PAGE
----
Transformations

Liz Amaral: Hi Blog, I’m Back

Posted:  Friday, October 31, 2014 - 7:45am
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July 23, 2014

Hi Blog, I'm Back

My heart attack in April had few warning signs, and they were subtle. Except for a nightmare. That wasn't subtle at all. Everything dark, vicious and violent. Scary as hell. I awoke with my heart beating so hard I thought it would burst, and that feeling, and the fear, persisted.

So this is what I did. I sat in the living room, early in the morning. Four o'clock, five o'clock. And then, when I heard a thud outside our apartment I went to pick up the Sunday New York Times. As I was doing the puzzle I began to feel a slight pressure in my inner, upper left arm. As though I were pressing it gently with my right hand.

I thought, this really might be something. When the pressure spread to a small area of my left shoulder I called my doctor. It was the weekend, but the covering doctor called back within minutes. He asked a few questions then told me to come to the hospital's Urgent Care unit because the emergency room at NYU Langone still wasn't operational after Hurricane Sandy almost two years ago, and an ambulance would take me elsewhere. And I wanted to go where my doctor is, where my records are. I called a car service.

The car arrived in ten minutes. A quick U-turn and we were on our way, a short drive on a weekend morning, from 23rd and Ninth to 30th and First. How long could that take?

Forty-five minutes, that's how long. Due to a street fair on 6th Avenue, traffic came to a standstill with people clogging the intersection. Food stands on the corners, lines of people deciding on what to eat. I'm not religious, but I prayed in that car that I'd make it to the hospital before Italian ices, corn on the cob, or calzone killed me.

Once we arrived I was seen immediately. EKG, chest x-ray, CAT scan. Then a bed in a room with other people, a needle in my arm and blood taken, frequently. No pain at all, yet I was told I was having "an extreme cardiac event."

I was told that my enzyme levels were rising.

My what levels?

I felt occasional twinges near my heart. Sharp little twinges that concerned me, but not nearly as much as they concerned my husband. He looked worse than I felt because I still had no pain, not even discomfort. And this hospital made me feel I was in the best hands possible. If I had a chance, it was here.

I was told the next morning, after my stent, that I might not have had a chance. If I hadn't reached the hospital in time, I might not have made it.

What does that mean, exactly? I asked.

And I was told: I could have had a severely compromised life style, or sudden death.

A sports term to describe how life can end. My life. I thought briefly of Agassi and Sampras and then forgot about them. Really.

Sudden death. I never would have known, that's for sure.

Now it's three and a half months later and my stent and I are doing well. The dark, immobilizing moments of terror that hit me in waves during some days and weeks that followed have mostly disappeared. I don't want them to disappear, because they are a reminder of what I must now do to stay safe.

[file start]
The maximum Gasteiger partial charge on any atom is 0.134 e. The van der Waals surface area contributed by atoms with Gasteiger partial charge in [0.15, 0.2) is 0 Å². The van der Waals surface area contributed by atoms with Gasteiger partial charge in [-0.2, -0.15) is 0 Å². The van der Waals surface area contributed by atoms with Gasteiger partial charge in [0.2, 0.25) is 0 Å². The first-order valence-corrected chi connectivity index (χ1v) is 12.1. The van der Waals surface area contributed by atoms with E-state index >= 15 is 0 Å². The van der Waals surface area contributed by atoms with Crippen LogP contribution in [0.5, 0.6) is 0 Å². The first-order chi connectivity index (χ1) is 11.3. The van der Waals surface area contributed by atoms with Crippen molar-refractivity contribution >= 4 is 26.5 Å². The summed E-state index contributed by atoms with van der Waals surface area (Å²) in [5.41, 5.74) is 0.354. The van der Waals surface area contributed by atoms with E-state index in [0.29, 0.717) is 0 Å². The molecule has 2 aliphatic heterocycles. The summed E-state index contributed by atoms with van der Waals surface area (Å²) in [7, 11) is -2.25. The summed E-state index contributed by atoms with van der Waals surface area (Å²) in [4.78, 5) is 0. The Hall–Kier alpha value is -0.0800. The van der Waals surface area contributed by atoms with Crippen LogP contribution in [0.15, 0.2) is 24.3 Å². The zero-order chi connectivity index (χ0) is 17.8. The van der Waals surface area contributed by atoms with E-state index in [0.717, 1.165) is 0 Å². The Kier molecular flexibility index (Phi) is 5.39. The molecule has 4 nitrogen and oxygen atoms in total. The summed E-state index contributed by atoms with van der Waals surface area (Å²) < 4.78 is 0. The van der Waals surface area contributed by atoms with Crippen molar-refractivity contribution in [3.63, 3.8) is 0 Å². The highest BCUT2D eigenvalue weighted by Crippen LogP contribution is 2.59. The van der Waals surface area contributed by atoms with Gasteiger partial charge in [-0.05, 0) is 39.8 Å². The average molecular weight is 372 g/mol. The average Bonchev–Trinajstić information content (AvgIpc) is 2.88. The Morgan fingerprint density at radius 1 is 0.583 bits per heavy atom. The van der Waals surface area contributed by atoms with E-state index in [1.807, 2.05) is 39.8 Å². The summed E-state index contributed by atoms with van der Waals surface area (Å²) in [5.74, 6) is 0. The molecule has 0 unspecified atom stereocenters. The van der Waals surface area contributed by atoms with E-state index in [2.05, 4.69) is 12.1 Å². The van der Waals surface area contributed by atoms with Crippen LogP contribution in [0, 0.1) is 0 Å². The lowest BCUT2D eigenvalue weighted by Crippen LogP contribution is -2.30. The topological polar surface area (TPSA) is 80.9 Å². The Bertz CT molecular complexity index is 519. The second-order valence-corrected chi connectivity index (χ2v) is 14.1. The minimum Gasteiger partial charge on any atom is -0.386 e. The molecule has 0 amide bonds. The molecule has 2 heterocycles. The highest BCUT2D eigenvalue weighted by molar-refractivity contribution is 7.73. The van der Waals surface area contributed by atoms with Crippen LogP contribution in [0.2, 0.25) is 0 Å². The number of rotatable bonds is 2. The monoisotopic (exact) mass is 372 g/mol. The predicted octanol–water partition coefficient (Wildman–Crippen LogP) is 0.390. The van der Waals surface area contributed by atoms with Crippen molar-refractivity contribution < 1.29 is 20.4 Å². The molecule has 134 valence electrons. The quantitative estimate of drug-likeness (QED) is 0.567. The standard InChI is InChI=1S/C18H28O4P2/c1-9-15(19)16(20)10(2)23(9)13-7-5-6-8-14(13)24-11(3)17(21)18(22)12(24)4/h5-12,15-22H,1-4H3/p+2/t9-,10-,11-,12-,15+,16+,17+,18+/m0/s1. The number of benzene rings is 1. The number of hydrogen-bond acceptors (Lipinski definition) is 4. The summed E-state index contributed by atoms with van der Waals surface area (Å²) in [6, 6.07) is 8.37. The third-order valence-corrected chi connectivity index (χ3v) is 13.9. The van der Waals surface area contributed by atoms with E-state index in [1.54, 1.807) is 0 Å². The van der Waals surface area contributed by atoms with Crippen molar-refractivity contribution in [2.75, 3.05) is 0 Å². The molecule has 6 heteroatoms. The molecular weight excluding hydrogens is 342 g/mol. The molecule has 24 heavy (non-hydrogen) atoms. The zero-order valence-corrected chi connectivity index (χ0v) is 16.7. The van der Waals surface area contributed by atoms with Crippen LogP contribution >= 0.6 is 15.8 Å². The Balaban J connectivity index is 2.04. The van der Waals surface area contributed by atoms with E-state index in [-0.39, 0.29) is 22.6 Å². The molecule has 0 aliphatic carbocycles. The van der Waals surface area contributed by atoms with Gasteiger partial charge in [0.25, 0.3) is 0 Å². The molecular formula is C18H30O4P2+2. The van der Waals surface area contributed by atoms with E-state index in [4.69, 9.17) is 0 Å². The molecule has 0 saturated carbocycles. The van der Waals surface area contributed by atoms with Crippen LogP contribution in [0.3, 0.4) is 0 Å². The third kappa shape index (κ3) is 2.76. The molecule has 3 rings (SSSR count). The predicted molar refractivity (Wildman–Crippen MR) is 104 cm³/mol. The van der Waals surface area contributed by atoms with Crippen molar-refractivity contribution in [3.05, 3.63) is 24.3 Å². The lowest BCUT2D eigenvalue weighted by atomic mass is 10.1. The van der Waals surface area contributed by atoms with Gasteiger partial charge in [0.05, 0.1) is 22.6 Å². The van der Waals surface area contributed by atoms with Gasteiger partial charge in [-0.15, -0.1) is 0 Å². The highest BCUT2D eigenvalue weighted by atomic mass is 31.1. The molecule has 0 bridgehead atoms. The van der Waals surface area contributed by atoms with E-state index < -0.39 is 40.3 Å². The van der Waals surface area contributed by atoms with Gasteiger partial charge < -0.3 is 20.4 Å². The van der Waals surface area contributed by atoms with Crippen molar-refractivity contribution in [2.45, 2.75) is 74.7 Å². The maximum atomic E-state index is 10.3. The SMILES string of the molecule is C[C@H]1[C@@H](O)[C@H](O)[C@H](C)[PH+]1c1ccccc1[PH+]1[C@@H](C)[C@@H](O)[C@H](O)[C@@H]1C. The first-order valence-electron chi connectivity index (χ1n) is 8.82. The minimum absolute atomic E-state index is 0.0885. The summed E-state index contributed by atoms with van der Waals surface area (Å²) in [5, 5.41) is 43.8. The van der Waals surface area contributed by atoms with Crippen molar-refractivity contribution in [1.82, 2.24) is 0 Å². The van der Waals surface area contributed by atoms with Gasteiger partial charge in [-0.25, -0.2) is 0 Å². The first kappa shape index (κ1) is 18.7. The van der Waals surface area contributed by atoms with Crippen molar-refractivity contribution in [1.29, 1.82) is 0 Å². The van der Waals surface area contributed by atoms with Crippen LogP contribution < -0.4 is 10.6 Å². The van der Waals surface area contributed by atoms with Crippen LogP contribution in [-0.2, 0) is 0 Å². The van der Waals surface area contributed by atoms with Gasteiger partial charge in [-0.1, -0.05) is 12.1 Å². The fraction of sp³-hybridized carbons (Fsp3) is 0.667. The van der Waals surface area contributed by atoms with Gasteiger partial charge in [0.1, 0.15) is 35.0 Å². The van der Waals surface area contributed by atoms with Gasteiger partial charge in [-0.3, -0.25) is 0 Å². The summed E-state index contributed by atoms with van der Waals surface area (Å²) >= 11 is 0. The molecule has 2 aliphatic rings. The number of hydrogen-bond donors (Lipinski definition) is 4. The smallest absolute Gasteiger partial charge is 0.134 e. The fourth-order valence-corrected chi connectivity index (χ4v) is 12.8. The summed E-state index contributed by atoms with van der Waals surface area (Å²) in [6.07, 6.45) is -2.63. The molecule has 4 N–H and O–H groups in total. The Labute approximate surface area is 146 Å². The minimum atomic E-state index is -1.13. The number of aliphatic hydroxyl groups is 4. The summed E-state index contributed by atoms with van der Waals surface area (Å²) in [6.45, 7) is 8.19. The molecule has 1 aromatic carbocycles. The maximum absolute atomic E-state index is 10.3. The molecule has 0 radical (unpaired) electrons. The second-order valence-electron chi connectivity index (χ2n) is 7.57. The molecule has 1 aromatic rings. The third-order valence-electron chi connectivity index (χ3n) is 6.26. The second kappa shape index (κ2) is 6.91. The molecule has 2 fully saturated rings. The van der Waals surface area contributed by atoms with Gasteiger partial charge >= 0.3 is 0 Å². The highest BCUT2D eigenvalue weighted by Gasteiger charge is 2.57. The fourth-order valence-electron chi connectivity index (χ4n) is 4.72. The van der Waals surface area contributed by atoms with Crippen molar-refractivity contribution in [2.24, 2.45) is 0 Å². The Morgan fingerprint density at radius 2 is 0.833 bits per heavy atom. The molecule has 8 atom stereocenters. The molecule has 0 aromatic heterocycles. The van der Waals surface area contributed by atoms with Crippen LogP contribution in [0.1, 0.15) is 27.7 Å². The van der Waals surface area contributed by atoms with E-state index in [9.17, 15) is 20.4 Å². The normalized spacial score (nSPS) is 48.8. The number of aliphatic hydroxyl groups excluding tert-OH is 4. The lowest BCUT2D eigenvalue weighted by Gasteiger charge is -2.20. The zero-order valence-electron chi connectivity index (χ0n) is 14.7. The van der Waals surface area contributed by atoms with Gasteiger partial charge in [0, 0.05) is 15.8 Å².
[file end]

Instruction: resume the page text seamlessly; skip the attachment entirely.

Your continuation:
I didn't plan to put this out there, that's why it's taken so long. Yet now, having completed more than two-thirds of my rehab, heard how it happened to others, seen the effects and how debilitating they can be, I feel compelled to post this. Maybe it will help someone. While a part of me says that this is nobody's business, a larger part says that it is.


Liz AmaralLiz Amaral is a retired New York City real estate broker. The following submission is an entry from her website, elisabethamaral.com.

Liz studied with Kathrin Seitz in New York City. She is a member of the East Coast Writers' Collective and has published in Method and Madness. Since then she has published two books: When Any Kind of Love Will Do and Elodie at the Corner Market. Soon to be published by iUniverse is Czar Nicholas, The Toad, and Duck Soup: A Memoir of Marriage, Mime, and Moving On. Hopefully it will be available by Thanksgiving.


Transformations
We tell stories.
We tell stories to make sense of our lives.
We tell stories to communicate our experience of being alive.
We tell stories in our own distinct voice. Our own unique rhythm and tonality.

Transformations is a weekly story-telling column. The stories are written by community members who are my students. Our stories are about family, love, loss and good times. We hope to make you laugh and cry. Maybe we will convince you to tell your stories.
— Kathrin Seitz, editor, and Cheryl Durbas, co-editor

"Everyone, when they get quiet, when they become desperately honest with themselves, is capable of uttering profound truths. We all derive from the same source. There is no mystery about the origin of things. We are all part of creation, all kings, all poets, all musicians; we have only to open up, only to discover what is already there." — Henry Miller

Kathrin Seitz teaches Method Writing in Rockport, New York City and Florida. She can be reached at kathrin@kathrinseitz.com. Cheryl Durbas is a freelance personal assistant in the Midcoast area. She can be reached at cheryldurbas@tidewater.net.